TeamsPhishers: New tool exploits vulnerability in MS Teams to send malware
by Tina Siering
IT security researcher publishes Python script on Github
As recently became known, a vulnerability exists in Microsoft Teams; cybercriminals can upload malicious code to their own Sharepoint with little effort and deliver it to a list of recipients via Teams chat. The insidious thing is that although they originate from outside the organisation, the vulnerability allows malware, for example, to be displayed directly as an executable and clickable file in the chat - and not just as an external link.
Recently, the Python script TeamsPhisher was published on GitHub, which makes the attacks convenient and easy. Apparently provided by a pentester in the US Navy's Red Teaming. The tool is supposed to be used to upload the malicious code to one's own sharepoint and send it to an arbitrary list of recipients via Teams Chat - and is obviously not only used by pentesters.
How TeamsPhisher works
The existing vulnerability in Microsoft Teams allows malware to be displayed as an executable file directly in the chat. While the click inhibition threshold is supposedly higher for external links - the common variant when exchanging data between members from different organisations - the situation is different for files received in the chat.
TeamsPhisher is used to manipulate the requests to the Teams servers in a targeted manner, e.g. the external and internal recipient IDs are swapped in the context of a POST request. Teams servers do not filter object references as a matter of principle, but load them onto the client. However, TeamsPhisher users are not familiar with these technical subtleties, and they certainly do not need to master them. Because all the tool needs is an attachment compromised with malware, an enticing message to the recipients and a list of verified Teams users. The tool uploads the attachment to the sender's sharepoint, scans the list of Teams users and makes sure that the named users really exist and can receive messages. After this step, the tool automatically starts a chat with the victim and sends the preset message including attachment.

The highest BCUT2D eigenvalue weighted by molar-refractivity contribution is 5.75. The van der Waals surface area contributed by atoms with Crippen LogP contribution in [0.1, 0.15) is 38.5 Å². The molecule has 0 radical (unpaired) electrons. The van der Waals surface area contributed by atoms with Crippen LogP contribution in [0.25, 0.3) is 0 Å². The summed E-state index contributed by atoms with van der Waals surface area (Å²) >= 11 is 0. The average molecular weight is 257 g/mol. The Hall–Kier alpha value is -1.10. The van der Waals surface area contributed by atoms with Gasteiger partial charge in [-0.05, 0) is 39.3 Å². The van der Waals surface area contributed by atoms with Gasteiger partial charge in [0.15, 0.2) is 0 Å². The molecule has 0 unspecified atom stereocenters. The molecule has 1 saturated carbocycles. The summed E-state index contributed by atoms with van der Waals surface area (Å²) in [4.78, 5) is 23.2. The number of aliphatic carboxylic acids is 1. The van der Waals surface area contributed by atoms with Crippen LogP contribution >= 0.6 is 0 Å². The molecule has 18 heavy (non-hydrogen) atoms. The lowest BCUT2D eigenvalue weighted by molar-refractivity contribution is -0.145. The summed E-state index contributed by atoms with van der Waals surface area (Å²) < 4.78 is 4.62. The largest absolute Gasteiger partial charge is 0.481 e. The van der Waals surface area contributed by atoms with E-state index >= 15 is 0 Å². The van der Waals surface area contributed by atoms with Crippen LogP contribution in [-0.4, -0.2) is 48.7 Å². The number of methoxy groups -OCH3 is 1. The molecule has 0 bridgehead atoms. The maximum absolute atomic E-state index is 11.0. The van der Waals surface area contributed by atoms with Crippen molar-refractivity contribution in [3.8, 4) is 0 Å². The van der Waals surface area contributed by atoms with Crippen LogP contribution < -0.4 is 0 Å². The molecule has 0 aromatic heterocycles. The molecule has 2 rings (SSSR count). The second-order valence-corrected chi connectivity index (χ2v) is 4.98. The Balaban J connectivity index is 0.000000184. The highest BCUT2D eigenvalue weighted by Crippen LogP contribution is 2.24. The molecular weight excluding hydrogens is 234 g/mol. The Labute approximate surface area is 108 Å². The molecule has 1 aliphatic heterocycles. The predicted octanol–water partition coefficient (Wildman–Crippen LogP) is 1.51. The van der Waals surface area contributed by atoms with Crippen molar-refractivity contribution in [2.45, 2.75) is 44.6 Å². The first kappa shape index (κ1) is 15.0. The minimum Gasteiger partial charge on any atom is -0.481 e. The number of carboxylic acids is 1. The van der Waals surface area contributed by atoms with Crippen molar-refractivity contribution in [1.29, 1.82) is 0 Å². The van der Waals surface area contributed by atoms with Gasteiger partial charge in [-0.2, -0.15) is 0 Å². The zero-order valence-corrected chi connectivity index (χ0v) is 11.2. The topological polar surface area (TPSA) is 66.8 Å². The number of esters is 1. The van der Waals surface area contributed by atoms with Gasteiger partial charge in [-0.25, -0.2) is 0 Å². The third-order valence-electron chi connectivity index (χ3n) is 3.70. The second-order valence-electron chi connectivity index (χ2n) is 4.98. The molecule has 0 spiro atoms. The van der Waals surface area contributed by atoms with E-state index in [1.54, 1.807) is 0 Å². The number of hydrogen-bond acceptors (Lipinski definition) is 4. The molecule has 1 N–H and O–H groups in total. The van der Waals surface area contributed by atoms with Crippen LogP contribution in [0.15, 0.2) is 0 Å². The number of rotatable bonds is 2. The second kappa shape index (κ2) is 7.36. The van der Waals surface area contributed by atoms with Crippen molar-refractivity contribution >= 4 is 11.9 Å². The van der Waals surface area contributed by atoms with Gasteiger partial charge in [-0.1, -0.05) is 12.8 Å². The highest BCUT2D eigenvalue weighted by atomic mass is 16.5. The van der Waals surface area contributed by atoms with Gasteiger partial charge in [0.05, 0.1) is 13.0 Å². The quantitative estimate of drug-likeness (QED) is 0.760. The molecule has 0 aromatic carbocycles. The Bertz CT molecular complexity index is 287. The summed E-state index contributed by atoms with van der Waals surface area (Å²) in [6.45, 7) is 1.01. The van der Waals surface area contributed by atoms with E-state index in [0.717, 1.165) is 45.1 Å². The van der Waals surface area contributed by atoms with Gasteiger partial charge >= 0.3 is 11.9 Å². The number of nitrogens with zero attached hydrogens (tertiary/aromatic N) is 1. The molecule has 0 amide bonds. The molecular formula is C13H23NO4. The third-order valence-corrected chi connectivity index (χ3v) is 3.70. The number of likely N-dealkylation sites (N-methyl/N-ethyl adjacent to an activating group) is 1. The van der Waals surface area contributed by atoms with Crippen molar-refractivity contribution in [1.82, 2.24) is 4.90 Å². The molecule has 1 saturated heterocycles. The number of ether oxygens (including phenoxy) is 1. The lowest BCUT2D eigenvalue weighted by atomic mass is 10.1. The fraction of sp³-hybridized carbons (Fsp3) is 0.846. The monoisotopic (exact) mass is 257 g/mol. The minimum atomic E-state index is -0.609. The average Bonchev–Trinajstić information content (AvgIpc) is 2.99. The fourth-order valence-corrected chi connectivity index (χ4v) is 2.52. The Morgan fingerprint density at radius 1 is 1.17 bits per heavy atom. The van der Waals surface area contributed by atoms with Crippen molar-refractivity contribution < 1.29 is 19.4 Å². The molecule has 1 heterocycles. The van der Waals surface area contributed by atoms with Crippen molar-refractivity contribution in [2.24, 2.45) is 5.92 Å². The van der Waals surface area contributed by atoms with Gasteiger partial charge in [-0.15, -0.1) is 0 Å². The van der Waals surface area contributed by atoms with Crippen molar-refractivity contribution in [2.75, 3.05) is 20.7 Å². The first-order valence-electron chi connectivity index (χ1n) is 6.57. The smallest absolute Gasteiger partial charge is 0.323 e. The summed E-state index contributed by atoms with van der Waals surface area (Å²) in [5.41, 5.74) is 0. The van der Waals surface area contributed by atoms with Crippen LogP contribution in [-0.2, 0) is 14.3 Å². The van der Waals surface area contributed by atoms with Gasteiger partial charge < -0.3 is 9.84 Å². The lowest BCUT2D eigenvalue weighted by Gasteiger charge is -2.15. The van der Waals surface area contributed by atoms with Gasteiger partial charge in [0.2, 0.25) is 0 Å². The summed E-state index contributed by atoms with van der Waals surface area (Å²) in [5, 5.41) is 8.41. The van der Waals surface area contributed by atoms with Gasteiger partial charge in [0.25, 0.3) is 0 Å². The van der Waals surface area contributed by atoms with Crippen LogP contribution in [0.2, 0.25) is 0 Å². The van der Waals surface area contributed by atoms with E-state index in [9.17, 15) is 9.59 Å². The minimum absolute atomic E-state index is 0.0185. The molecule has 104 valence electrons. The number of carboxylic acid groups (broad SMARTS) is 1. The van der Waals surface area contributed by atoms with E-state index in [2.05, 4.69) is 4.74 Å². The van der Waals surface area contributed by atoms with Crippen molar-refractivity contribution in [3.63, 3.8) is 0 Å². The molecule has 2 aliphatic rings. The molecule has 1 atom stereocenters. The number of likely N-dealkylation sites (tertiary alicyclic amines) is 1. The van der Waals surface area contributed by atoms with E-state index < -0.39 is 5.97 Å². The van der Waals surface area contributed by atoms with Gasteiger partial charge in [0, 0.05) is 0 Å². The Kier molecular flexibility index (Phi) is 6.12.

If you are now an experienced Teams user and have noticed the warning messages from Teams warning against receiving messages outside your own organisation: TeamsPhisher circumvents this warning with a simple but effective workaround. The tool uses the victim's address twice, creating a group chat. Warning message: Missing!
Microsoft has commented on the disclosure of the vulnerability by saying that the methodology used is based on the principles of social engineering to be successful:
"We encourage our customers to adopt good habits when using computers online. This includes [users] exercising caution when clicking on links to websites, opening unknown files or accepting file transfers," a Microsoft spokesperson said in a statement to Bleeping Computer. In other words, Microsoft sees Teams users as having a responsibility to "Think first, click later!"
In many cases, security holes in Microsoft's products will be closed with the upcoming patchday. The company has not yet announced whether this will also be the case with TeamsPhisher.
Beware of unknown files (and possibly unknown senders): This currently also applies to MS Teams in particular!